April 18, 2007: “Rampant” Fraud On Medical Cards, Etc.
This bulletin refers to “Health Reform, The Obvious Ways”, an article written by Ottawa immigration lawyer Julie Taub. Ms. Taub is a former member of Canada's Immigration and Refugee Board. (Try googling for this article. The author's permission to use it has expired.)
In it, Ms. Taub identifies four immigration-related ways to improve Canada's Health Care system: #'s 1,3 and 4 deal directly with immigration; #2 deals with “doctor shopping” and presumably involves both long-term Canadians as well as legal or illegal immigrants.
As a practicing immigration lawyer, Ms. Taub uses her experience with immigration law to point out what her clients refer to as “rampant” medical card fraud. She also criticizes a common Canadian teaching-hospital policy of selling residency positions to non-Canadian medical graduates—a practice which, she says, contributes to a shortage of doctors in Canada.
Finally, like the Ontario physician-examiners who are responsible for certifying foreign doctors, she points out that standards in medical training differ among countries. Governments not only have to admit that those differences exist, but also act accordingly—-in spite of pressure to be politically correct.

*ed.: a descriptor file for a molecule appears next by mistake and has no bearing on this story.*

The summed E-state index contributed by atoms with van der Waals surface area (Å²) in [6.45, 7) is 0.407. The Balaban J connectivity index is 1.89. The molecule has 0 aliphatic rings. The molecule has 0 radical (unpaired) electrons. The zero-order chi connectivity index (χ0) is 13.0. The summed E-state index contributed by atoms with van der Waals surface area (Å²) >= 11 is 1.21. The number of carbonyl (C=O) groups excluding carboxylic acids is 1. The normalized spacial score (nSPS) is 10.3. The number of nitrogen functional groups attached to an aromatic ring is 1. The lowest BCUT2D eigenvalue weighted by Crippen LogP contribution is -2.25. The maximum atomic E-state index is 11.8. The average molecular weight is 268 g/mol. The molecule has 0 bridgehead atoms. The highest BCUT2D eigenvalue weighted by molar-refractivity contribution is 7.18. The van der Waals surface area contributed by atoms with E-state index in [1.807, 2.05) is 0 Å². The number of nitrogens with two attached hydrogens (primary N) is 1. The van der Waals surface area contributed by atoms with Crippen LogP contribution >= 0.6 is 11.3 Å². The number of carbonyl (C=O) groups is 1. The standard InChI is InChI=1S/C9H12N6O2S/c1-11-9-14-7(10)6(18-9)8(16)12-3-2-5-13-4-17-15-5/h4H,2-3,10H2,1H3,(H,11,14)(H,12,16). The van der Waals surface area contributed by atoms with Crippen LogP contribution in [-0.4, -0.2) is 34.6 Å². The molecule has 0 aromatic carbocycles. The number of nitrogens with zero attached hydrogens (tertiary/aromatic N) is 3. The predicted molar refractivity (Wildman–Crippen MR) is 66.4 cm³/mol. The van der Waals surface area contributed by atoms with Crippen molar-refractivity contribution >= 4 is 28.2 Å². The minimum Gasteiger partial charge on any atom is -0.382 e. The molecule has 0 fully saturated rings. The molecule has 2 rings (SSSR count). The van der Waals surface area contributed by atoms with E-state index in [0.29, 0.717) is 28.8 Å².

As she suggests, enacting policies which put this country and its citizens first as well as enforcing current laws would probably save the country hundreds of millions of dollars at the very least. These measures would also significantly relieve the pressure on Canada's Health Care system.
Ms. Taub's comments are particularly significant because they come from an immigration lawyer. As many immigration critics have pointed out, the interests of Canada and the interests of many immigration lawyers are often contradictory.
NOTE: CTV's Kathy Tomlinson reported on the residency issue. Her article is available on the Immigration Watch Canada web site under “News Articles-Canadian”: October 18, 2005: Foreign Medical Trainees Leaving Canadians Out